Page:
Here’s why the Rays are wary of baseball’s latest trend

ST. PETERSBURG — This idea screams Rays. It’s understated. Cutting edge. Mostly, though, it’s all different shades of clever.

The strategy of moving your catcher closer to home plate in order to better frame low pitches and convince umpires to call them strikes? Brilliant. It’s just the kind of thing the guys in lab coats would dream up in the back offices of Tropicana Field.

Except that’s not how it happened.

The Rays did not invent it, and they’re not the foremost practitioners of the strategy.

While the rest of Major League Baseball seems to be in an uproar about backstop positioning after the Cardinals’ Willson Contreras had his arm broken by a J.D. Martinez swing on Tuesday, the Rays are more likely to err on the side of caution when it comes to the practice.

“We do not talk about moving closer,” said Rays manager Kevin Cash, who spent parts of eight seasons in the big leagues as a catcher. “More times than not, we’re mindful of who’s got the big backswing, and we tell them to back up.”

The Contreras incident brought the issue to the forefront, but it’s been bubbling just beneath the surface for years. Catcher interference calls have been enough of an issue that it was a topic of discussion at the winter meetings in December and then MLB addressed it with individual teams during spring training.

It hasn’t worked.

Since 2021, interference calls have steadily risen from 62 to 74 to 96. And going into Friday night’s games, they were on pace for 146 this year. To illustrate Tampa Bay’s reluctance to push the envelope, the Rays are in the middle of the pack with nine catcher interference calls since 2021.

And while the Rays are not responsible for the strategy, one of their catchers was around at the start of the revolution.

There does not seem to be a single eureka! moment for the history books, but much of the current pitch-framing conversation seems to center around Yankees catching coordinator Tanner Swanson. Back in 2018, Swanson was a coach in the Twins’ minor-league system and worked with current Rays catcher Ben Rortvedt at Class-A Cedar Rapids. The focus at that time was not moving closer to home plate, but putting one knee in the dirt to make it easier to handle low pitches.

Swanson helped Twins catcher Mitch Garver evolve from a defensive liability to an above-average catcher in a remarkably short time while putting one knee down and moving closer to the plate.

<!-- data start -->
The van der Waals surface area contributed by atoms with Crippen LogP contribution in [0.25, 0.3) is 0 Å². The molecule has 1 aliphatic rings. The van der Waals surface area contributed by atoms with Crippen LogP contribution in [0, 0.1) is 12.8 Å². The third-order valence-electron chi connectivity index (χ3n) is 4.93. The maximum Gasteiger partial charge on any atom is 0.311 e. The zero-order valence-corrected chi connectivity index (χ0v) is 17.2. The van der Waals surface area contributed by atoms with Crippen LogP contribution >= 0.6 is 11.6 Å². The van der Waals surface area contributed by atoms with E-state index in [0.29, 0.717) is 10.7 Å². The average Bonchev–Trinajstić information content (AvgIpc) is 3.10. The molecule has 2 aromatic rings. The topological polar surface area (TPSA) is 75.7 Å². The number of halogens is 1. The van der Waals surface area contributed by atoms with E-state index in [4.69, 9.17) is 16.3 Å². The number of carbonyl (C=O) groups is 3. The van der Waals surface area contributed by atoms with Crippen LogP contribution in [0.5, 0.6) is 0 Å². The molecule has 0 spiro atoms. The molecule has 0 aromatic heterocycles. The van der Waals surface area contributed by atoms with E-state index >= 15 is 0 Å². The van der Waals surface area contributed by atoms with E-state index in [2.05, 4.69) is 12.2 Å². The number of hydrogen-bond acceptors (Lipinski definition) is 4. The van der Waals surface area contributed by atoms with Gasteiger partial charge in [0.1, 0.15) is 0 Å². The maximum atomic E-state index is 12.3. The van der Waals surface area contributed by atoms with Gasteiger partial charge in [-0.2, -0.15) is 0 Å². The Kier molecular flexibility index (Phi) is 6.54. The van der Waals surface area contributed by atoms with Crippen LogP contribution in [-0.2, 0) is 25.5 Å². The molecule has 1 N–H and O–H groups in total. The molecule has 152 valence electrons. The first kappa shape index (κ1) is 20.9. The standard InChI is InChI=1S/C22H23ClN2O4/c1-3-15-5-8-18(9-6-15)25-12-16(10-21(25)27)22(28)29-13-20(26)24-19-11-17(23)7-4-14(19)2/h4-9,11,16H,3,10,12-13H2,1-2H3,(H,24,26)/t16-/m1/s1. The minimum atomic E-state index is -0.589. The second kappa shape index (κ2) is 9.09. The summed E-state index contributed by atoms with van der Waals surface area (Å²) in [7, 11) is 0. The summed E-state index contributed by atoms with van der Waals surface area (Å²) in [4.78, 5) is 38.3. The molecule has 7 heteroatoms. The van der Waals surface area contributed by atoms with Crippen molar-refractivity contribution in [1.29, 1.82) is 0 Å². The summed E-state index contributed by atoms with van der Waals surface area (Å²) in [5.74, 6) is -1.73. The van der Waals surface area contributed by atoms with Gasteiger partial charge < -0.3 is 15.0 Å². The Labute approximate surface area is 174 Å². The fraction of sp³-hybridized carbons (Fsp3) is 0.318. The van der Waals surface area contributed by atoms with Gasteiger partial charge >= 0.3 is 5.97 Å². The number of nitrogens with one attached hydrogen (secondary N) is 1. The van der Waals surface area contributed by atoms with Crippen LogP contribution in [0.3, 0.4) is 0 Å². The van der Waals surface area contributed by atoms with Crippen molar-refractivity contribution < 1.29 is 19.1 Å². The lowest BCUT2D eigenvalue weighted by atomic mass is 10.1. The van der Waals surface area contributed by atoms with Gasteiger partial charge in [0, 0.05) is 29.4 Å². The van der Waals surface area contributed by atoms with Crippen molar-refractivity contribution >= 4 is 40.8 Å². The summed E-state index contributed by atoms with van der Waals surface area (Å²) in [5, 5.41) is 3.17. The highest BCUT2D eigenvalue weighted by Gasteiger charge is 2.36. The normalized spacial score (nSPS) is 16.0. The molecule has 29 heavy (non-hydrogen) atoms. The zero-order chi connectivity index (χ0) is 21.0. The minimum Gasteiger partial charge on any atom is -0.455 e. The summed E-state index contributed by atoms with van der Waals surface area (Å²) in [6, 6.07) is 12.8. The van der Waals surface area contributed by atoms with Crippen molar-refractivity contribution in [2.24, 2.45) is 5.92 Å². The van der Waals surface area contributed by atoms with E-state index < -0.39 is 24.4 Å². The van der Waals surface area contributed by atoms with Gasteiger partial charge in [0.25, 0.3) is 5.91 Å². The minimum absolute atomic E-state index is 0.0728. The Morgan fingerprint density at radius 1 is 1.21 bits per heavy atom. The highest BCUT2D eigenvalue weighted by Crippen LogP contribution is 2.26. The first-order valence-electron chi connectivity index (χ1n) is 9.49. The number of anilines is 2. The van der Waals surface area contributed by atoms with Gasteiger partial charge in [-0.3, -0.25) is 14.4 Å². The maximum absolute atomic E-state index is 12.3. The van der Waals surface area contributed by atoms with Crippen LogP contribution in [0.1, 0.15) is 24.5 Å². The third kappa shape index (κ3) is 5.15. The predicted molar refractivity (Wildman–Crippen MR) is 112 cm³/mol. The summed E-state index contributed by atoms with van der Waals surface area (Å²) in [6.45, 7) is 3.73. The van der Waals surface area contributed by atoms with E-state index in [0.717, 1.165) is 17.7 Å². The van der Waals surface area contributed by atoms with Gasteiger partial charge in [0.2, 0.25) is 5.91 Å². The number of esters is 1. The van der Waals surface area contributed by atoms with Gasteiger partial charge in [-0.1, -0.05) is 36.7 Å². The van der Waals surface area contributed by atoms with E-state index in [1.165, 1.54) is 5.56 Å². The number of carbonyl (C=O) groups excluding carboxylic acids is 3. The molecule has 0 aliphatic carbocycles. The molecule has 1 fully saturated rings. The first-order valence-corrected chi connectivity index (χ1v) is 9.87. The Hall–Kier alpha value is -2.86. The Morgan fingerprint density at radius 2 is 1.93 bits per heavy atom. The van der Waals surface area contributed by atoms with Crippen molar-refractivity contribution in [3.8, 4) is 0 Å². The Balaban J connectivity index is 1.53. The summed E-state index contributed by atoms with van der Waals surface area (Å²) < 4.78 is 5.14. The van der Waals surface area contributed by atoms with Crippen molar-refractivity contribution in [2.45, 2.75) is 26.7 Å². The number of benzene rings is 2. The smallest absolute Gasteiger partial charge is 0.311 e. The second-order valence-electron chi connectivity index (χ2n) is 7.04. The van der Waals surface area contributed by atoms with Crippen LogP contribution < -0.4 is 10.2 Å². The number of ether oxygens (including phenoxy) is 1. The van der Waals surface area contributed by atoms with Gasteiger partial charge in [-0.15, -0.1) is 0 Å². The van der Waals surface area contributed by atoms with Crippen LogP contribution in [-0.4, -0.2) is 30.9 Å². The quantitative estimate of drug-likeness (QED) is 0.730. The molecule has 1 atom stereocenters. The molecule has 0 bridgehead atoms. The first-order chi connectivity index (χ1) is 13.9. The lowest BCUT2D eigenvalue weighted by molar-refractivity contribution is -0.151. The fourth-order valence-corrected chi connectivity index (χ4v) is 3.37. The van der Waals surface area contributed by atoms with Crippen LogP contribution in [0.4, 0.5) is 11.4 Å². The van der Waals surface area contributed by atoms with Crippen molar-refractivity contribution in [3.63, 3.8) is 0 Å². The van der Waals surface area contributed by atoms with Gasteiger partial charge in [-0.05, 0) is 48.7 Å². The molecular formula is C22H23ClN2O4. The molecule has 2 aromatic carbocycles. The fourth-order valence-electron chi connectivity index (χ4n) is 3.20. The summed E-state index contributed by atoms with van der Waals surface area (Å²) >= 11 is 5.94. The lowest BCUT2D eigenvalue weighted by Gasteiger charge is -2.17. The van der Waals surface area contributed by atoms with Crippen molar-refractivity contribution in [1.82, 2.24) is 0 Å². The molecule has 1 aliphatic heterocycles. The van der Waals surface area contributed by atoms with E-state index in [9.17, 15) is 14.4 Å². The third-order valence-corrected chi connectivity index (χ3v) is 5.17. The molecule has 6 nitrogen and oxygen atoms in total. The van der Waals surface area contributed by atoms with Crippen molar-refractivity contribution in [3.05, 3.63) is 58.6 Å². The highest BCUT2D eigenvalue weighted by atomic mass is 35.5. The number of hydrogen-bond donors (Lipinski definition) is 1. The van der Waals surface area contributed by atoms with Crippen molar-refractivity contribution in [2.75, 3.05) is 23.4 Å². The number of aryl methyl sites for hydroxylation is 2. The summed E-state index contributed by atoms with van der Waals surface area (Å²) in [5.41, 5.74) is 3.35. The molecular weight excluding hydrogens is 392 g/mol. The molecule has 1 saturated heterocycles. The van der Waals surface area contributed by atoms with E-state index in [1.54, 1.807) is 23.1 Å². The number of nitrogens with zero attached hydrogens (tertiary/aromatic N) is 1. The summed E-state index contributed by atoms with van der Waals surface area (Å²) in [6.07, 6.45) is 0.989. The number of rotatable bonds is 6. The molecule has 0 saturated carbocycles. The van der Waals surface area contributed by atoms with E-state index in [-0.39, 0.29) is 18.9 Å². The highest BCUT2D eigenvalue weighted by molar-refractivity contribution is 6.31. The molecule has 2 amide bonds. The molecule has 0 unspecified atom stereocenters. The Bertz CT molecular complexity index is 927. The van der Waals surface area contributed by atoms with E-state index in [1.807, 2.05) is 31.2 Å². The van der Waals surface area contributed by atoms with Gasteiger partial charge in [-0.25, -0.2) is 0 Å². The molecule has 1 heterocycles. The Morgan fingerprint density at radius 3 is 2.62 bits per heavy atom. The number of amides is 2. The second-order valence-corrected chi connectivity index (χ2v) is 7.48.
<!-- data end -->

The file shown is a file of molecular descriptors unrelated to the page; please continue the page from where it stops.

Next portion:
“Basic physics says the ball is travelling toward the ground. So the further away you set up to the plate, the more space there is for gravity to take the ball to the ground,” Swanson said outside the Yankees dugout on Friday. “So there is money to be made somewhere between the ground and the bottom of the strike zone. And the closer you are to the plate, the better opportunity you have to present those pitches before they get too low for an umpire to call a strike.”

The concept does not just work for pitches in the dirt, but also breaking pitches. While pitchers are spinning the ball to get sharp movement, if the batter does not chase a pitch, a catcher wants to receive it before it breaks completely out of the strike zone.

“It’s got a lot of benefits,” said Rays catching coach Tomas Francisco. “You get the low pitch a lot more, but you also cut the angle of pitches. When you get closer to the plate, you’ll get a slider moving 12 inches and you can cut the angle of it so it so you’re not catching it as far outside as if you’re staying back.”

The Yankees hired Swanson from the Twins after seeing his work with Garver, and they’ve clearly bought in on the concept. New York has had more catcher interference calls (19) than any team in the majors since 2021. Rortvedt, who also went from the Twins to the Yankees, has played 97 games in the majors but has four catcher interference calls, which is about a 25% higher rate than the typical catcher.

“Four? It really feels like more than that because you really, really take it to heart when it happens to you,” Rortvedt said. “You feel pretty bad about it when it happens.”

Rortvedt and Alex Jackson, who both play with one knee down, said the Rays explained their basic catching philosophies when they joined the team, but did not expect either catcher to change his style. Instead, they adjust their positioning behind the plate depending on the hitter’s swing path, the pitcher’s repertoire, the game situation and other factors. Along the way, they’ve made small tweaks suggested by the team.

“Now, all these catchers are graded on a nightly basis, game to game,” Cash said. “They know whether they’re plus or minus on getting strikes on that exact night. You can break it down pitch to pitch, inning to inning combined with who is umpiring.”

So how much closer to home plate are we talking about?

“Marginal,” Rortvedt said.

Six inches?

“Six inches would be a lot.”

Think about that. A slight adjustment of where a catcher sets up on a 1-1 pitch can be the difference between a 2-1 count or a 1-2 count, and that’s the difference of a couple of hundred points in expected batting average. It could also be the difference in a broken hand or a concussion on a backswing.

Swanson, however, points out that being slightly closer can also help catch foul tips before their trajectory gets high enough to rattle a catcher’s mask.

Is any of that in the back of a catcher’s mind, particularly in the days after the Contreras injury?

“There is zero thought about that,” Jackson said. “We all know what we signed up for, it’s what we love to do, and that’s just part of it.

“It’s the nature of the beast.”

John Romano can be reached at Follow @romano_tbtimes.

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